Please note that you should never self-prescribe TCM ingredients. A TCM ingredient is almost never eaten on its own but as part of a formula containing several ingredients that act together. Please consult a professional TCM practitioner, they will be best able to guide you.
Preparation: Remove the bark from the tree and let it dry under the sun
Dosage: 6 - 12 grams
Main actions according to TCM*: Tonifies the Liver and Kidneys. Calms ascendant Liver Yang (hypertension/high blood pressure). Calms a restless fetus.
Contraindications*: This herb should not be used by those with Heat signs associated with Yin Deficiency; it should not be used in conjunction with Ningpo figwort root (Xuan Shen).
Source date: 1624 AD
Number of ingredients: 10 herbs
Formula key actions: Warms and tonifies Kidney Yang. Replenishes the Essence. Tonifies the Blood.
Du Zhong is a deputy ingredient in You Gui Wan. This means it helps the king ingredient(s) treat the main pattern or it serves to treat a coexisting pattern.
Source date: 650 AD
Number of ingredients: 15 herbs
Formula key actions: Anti-rheumatic, clears Wind, Cold and Damp Stagnation. Strengthens the function of the Liver and Kidney. Tonifies Qi and Blood.
Du Zhong is an assistant ingredient in Du Huo Ji Sheng Tang. This means that it either serves to reinforces the effect of other ingredients or it moderates their toxicity.
Source date: 1958 AD
Number of ingredients: 11 herbs
Formula key actions: Calms the Liver. Extinguishes wind. Invigorates the blood. Clears heat. Tonifies the Liver and Kidneys.
Du Zhong is an assistant ingredient in Tian Ma Gou Teng Yin. This means that it either serves to reinforces the effect of other ingredients or it moderates their toxicity.
In Traditional Chinese Medicine (TCM), Du Zhong belongs to the 'Tonic herbs for Yang Deficiency' category. Tonic herbs are used for patterns of Deficiency, when one lacks one of the 'Four Treasures' (Qi, Blood, Yin and Yang). Yang Tonics are generally used in combination with a small amount of Yin tonics. If Yin is deficient, neither Qi nor Yang herbs alone will be effective. The most common symptoms associated with Yang Deficiency are low libido and impotence. It is worth mentioning that another very effective remedy against Yang Deficiency is regular exercise.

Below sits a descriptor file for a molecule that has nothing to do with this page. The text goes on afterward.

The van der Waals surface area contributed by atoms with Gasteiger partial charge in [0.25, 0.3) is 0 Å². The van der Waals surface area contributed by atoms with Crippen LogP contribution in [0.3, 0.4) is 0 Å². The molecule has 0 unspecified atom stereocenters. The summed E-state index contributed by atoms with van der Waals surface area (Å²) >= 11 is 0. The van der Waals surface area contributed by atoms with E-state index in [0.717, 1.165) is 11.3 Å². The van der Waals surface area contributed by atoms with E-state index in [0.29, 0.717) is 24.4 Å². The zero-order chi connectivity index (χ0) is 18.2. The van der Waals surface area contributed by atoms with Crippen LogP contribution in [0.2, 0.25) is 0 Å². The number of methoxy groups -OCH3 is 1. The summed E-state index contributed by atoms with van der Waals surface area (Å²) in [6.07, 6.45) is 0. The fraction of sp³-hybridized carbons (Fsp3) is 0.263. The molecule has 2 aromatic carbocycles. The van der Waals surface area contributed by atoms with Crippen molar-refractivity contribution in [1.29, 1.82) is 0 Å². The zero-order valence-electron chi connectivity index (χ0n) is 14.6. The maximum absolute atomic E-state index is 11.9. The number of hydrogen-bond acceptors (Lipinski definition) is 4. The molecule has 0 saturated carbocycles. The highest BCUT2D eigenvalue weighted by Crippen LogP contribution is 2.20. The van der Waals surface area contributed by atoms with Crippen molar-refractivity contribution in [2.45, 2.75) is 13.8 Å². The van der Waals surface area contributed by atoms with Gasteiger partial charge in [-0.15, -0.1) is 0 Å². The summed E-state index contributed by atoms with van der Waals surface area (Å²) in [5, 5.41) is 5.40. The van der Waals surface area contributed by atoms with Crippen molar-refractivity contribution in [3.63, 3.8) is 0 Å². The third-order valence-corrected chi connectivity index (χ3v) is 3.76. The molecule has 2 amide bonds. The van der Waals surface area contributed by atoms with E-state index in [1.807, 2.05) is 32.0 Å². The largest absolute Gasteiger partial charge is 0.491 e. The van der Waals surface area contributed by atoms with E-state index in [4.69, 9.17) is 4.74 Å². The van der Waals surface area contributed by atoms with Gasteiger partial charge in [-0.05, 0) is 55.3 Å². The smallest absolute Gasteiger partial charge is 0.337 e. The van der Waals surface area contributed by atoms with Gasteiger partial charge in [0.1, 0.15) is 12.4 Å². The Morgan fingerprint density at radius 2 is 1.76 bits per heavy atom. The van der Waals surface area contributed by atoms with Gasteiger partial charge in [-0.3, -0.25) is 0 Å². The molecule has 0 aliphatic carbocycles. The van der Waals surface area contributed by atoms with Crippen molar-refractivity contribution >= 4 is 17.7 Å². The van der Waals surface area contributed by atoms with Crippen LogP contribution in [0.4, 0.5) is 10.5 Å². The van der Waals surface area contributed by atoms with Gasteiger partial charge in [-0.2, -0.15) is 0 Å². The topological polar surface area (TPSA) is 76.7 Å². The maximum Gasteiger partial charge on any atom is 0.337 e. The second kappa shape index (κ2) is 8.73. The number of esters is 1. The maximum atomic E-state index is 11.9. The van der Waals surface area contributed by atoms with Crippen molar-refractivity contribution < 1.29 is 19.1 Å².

Furthermore Du Zhong is Warm in nature. This means that Du Zhong tends to help people who have too much 'Cold' in their body, although with less effect than a plant that would be Hot in nature. Balance between Yin and Yang is a key health concept in TCM. Those who have too much Cold in their body are said to either have a Yin Excess (because Yin is Cold in nature) or a Yang Deficiency (Yang is Hot in Nature). Depending on your condition Du Zhong can help restore a harmonious balance between Yin and Yang.
Du Zhong also tastes Sweet. The so-called 'Five Phases' theory in Chinese Medicine states that the taste of TCM ingredients is a key determinant of their action in the body. Sweet ingredients like Du Zhong tends to slow down acute reactions and detoxify the body. They also have a tonic effect because they replenish Qi and Blood.
The tastes of ingredients in TCM also determine what Organs and Meridians they target. As such Du Zhong is thought to target the Kidney and the Liver. According to TCM, the Kidneys do not only regulate the urinary system but also play a key role in the reproductive system and the growth and aging process of the body. The Liver on the other hand is often referred as the body's "general" because it is in charge of regulating the movements of Qi and the Body Fluids. It also takes a leading role in balancing our emotions.
Standardized Eucommia extract reduces blood pressure and has beta-adrenergic blocking activity.1
The extracts of Eucommia showed anti-hypertensive, anti-complementary, anti-oxidative, and anti-gastric ulcer effects, and promoting collagen synthesis, accelating granuloma formation, and other pharmacological effects.2
Bushen Qiangdu Recipe (consisting of eucommia bark) showed significant effect in treatment of ankylosing spondylitis.3
1. Greenway F, Liu Z, Yu Y, Gupta A. (2011). A clinical trial testing the safety and efficacy of a standardized Eucommia ulmoides Oliver bark extract to treat hypertension. Altern Med Rev. , 16(4):338-47.
2. Deyama T, Nishibe S, Nakazawa Y. (2001). Constituents and pharmacological effects of Eucommia and Siberian ginseng. Acta Pharmacol Sin. , 22(12):1057-70.
3. Wang H, Yan XP, Kong WP. (2011). Effect of bushen qiangdu recipe on osteoporosis and bone loss of patients with ankylosing spondylitis. Zhongguo Zhong Xi Yi Jie He Za Zhi. , 31(4):471-5.